N.J. gov. cuts more than the budget: his poundage
TRENTON, N.J. (AP) -- New Jersey Gov. Chris Christie has cut more than the state budget his first year in office: The heavyset head-of-state has also dropped a few notches in his belt.
Exactly how much he's lost he's isn't saying, but his suits have been getting noticeably baggy.
"I'm not going to put any numbers on it because you just set yourself up for failure," the 48-year-old Republican said.
Christie credits his recent weight loss to working with a trainer three mornings a week -- Wednesday, Friday and Saturday -- and eating better.
He started working with a trainer in June 2009, but for the past year says he has been more consistent.
"What I've done over the last 10 months is I've just watched what I eat, work out, and slowly but surely I'm taking the weight off," he said.
The governor has long struggled with his weight, which he says he started putting on after high school when he stopped playing organized sports.
He's tried dozens of diets over the years with varying success.
He lost 40 pounds on a bet in 1997 while he was a county freeholder, but gained it back. From 2002-2003, while serving as New Jersey's top federal prosecutor, he lost 50 pounds on the Atkins diet but it didn't stay off.
His weight came up during his 2009 campaign against Democrat incumbent Jon Corzine, who ran an ad accusing Christie of "throwing his weight around" to get out of traffic citations while he was U.S. attorney.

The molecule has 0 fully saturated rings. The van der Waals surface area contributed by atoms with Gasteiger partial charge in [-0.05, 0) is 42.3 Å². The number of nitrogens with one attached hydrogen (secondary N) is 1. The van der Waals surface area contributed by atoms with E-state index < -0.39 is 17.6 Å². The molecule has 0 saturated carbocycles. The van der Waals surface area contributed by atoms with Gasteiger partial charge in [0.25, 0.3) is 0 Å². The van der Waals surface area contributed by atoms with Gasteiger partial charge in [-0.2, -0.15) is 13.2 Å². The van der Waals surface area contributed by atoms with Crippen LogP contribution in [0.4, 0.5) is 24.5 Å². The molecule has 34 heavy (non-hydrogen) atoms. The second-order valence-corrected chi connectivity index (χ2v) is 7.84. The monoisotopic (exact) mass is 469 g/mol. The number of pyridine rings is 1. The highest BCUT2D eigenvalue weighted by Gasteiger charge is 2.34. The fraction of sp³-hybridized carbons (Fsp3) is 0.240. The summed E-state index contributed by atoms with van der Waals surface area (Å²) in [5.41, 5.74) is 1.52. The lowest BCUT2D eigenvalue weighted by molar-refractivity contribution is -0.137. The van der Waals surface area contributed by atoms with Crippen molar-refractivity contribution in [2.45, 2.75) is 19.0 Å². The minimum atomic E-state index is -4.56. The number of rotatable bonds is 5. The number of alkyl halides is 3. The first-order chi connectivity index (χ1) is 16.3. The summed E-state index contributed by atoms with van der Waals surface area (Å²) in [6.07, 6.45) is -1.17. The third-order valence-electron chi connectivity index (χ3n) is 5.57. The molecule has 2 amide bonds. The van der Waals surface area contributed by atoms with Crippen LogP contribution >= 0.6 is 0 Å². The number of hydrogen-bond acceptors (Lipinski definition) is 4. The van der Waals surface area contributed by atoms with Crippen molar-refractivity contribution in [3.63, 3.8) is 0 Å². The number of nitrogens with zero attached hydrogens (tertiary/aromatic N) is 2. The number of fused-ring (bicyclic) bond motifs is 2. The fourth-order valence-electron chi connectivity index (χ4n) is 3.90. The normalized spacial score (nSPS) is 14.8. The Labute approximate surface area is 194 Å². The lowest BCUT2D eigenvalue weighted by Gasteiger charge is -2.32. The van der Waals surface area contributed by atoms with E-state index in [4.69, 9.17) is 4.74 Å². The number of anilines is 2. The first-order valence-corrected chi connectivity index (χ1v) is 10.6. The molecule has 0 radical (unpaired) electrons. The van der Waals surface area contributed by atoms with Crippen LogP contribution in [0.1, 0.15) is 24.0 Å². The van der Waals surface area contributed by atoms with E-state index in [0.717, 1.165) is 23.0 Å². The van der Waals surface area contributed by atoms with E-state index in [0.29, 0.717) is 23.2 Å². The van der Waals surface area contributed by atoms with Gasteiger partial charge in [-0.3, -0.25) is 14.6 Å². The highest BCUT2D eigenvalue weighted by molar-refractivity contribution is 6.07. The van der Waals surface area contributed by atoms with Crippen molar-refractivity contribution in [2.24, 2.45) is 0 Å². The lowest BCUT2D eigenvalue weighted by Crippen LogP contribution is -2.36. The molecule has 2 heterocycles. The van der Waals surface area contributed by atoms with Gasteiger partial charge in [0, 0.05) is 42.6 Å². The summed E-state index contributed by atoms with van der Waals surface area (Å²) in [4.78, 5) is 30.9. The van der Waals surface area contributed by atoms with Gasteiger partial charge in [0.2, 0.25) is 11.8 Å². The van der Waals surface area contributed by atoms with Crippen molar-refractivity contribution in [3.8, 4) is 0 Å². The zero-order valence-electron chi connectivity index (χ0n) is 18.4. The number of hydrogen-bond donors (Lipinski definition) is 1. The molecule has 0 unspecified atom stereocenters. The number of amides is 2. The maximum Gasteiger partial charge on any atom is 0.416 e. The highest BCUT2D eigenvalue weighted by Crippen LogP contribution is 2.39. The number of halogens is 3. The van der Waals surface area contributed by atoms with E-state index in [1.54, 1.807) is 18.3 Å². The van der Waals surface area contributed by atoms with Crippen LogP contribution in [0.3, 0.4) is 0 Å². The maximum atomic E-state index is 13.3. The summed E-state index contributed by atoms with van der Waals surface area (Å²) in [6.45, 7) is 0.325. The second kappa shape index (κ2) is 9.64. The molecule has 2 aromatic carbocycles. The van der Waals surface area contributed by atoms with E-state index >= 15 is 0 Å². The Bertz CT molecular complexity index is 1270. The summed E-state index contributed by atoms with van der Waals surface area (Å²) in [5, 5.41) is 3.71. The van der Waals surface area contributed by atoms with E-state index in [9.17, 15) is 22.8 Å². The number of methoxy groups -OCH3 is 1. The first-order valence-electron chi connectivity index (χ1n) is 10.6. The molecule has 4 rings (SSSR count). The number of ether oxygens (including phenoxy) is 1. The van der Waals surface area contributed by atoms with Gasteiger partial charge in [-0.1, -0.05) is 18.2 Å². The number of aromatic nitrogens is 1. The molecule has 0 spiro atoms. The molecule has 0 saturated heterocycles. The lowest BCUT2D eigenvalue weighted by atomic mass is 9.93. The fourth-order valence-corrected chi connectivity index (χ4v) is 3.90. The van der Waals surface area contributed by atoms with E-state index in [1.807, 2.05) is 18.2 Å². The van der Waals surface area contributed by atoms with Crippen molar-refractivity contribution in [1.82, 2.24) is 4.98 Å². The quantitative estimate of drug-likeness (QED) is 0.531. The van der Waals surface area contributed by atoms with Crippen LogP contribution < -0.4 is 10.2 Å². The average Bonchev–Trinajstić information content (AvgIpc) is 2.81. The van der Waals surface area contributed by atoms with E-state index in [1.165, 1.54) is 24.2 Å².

The ads included unflattering images of Christie struggling to exit an SUV. In contrast, Corzine was running 5K and 10K races nearly every weekend toward the end of the campaign.
Christie confronted the ads head on, telling Corzine to "man up and say I'm fat."
Christie said that more than anything else, the motivation to lose weight is his four children, who range in age from 7 to 17 years old.
"I'm motivated by the fact that the job is pretty stressful at times and I have four kids, so I need to be around for them," Christie said. "I don't want to be in a situation where, as I get older, my health is really at risk."
Christie's weight has also made him extremely relatable to people, and extremely self-deprecating.
During a radio interview this fall, he likened his weight loss to "throwing a couple deck chairs off of the Titanic."
At town hall meetings, he often jokes about how he wasn't elected for his good looks but for his fiscal discipline.
Other politicians have struggled with weight in the spotlight of the governor's office, with mixed results.
After being diagnosed with Type 2 diabetes and having an antique chair collapse beneath his weight during a cabinet meeting, former Arkansas Gov. Mike Huckabee lost 110 pounds while in office. He went on to run several marathons and wrote about his efforts in his 2005 book, "Stop Digging Your Grave with a Knife and Fork."
He's put some weight back on recently, and blames a foot injury.
Former New Mexico Gov. Bill Richardson has spoken about his failed attempts at using the Atkins diet.
And former Pennsylvania Gov. Ed Rendell lost about 60 pounds in the months before he recently left office, mostly by watching his diet and eating out less. So far he's kept it off and weighs around 200 pounds.
"You just have to cut consumption. Once you eat that first hors-d'oeuvre, you're cooked," he said.
Rendell called Christie's weight a "political plus."
"Gov. Christie uses his weight to his advantage," Rendell said. "He talks about it and people relate."